Heroin epidemic focus of crime summit

Orange County Sheriff Jerry Demings held his annual crime summit on Wednesday morning. There was a particular focus on drugs, including the heroin epidemic that is sweeping across Florida.  Also concerning are synthetic drugs, the so-called "designer" drugs that officials are seeing pop up in the region.

Part of the good news is that deaths from heroin use are down in Orange County, but synthetic drugs are posing a new challenge, especially the new U47700, known as "pinky" on the streets, which is eight times stronger than morphine.

Utah, Wyoming, and Georgia have seen deaths from this drug, and now Florida has seen eight deaths: five in Pinellas County, three in Bay County. Officials say they're changing laws to give law enforcement new tools to handle this epidemic.

"With synthetics, what we've done is say if it looks like Fentanyl or heroin, we don't care what you call it. If the chemicals are pretty much close, and it's acting as that, we're going to charge you with it. And it's going to be prosecuted," says Capt. Carlos Espinoza, from the OC Sheriff's Office Drug Unit.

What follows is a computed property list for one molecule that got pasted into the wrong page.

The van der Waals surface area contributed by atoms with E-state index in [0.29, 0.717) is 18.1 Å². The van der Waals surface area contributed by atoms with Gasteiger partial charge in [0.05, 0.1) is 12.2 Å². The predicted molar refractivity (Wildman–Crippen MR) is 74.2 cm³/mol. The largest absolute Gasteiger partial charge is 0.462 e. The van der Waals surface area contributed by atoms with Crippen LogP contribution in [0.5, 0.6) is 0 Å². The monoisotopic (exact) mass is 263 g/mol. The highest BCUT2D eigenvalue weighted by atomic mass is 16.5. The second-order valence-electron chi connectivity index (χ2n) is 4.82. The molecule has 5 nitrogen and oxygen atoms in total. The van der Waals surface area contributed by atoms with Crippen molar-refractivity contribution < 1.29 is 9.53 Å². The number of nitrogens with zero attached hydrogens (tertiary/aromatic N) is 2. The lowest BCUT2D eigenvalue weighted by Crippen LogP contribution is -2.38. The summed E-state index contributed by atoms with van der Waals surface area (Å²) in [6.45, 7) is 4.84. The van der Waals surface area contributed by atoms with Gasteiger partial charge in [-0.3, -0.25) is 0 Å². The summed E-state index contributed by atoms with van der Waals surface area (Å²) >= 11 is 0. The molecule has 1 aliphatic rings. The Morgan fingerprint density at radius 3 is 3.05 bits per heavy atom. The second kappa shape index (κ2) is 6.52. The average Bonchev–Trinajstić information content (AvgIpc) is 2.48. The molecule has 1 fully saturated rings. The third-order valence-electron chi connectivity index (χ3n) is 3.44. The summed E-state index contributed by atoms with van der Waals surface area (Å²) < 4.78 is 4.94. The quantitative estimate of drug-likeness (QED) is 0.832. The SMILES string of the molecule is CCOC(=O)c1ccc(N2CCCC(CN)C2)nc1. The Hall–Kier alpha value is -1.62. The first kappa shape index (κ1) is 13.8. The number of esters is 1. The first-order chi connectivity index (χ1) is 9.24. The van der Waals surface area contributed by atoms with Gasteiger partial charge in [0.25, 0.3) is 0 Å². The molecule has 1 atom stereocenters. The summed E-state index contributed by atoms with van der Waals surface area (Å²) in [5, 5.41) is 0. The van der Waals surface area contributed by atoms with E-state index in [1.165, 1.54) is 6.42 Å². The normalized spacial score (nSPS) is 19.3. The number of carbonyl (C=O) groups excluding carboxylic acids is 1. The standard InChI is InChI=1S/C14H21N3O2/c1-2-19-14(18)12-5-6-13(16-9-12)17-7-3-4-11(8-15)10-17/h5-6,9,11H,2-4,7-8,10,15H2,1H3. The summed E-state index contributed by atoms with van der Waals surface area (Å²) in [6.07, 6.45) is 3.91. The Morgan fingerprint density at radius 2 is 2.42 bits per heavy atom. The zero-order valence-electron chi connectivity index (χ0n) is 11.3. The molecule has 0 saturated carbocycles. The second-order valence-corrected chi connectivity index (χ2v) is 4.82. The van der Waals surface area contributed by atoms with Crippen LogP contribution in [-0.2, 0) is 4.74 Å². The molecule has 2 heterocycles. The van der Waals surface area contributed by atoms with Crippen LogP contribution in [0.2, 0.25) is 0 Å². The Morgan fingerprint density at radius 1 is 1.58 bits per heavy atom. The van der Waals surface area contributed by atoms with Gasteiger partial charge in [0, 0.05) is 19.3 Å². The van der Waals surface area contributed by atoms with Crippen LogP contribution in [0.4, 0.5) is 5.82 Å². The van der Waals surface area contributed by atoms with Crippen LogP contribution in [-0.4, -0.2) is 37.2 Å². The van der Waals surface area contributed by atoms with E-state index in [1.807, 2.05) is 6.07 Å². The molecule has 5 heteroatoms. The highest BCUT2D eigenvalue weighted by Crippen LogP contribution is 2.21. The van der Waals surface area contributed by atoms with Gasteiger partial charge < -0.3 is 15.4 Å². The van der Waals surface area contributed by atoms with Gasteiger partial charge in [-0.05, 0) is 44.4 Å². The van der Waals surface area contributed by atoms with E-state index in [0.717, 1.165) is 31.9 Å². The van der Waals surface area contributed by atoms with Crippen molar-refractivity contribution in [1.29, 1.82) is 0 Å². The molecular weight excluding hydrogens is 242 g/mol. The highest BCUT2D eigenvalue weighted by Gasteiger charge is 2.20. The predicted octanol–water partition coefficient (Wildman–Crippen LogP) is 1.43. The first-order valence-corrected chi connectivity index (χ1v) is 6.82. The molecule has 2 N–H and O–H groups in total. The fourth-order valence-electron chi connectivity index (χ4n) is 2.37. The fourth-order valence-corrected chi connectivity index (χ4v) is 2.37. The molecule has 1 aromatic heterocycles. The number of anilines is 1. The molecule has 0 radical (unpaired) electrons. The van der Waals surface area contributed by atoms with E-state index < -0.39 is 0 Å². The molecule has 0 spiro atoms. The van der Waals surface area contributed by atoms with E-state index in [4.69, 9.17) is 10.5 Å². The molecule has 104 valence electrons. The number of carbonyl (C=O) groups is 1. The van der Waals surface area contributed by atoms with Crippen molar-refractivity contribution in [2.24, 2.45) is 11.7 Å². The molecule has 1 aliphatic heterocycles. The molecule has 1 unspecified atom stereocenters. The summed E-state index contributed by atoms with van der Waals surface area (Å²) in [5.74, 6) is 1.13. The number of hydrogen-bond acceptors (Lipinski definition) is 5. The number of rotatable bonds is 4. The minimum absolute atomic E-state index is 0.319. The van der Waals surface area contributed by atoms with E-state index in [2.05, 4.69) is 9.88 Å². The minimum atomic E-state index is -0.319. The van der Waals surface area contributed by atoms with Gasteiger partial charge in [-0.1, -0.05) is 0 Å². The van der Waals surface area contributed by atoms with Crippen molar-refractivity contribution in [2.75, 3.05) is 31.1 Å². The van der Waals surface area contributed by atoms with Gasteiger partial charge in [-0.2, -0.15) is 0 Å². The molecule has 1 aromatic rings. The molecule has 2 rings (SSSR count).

Officials also say designer drugs are posing an especially dangerous risk to users, because for a lot of them, they don't know the side effects. They know they'll get a rush from it, but they don't know what else comes along with that.

"We saw this in South Florida, people eating people's faces off, and acting so crazy even the drug dealers are saying be careful with this, it's gonna make you go crazy, and we saw where it stopped. So, tougher crackdowns on it, people warned to not use it, it's making a difference," Espinoza says.

Sheriff's deputies say they're taking a two-pronged approach to the issue. First, a new emphasis on treatment for addicts and, second,  a renewed, aggressive approach to the dealers to get those drugs off the streets.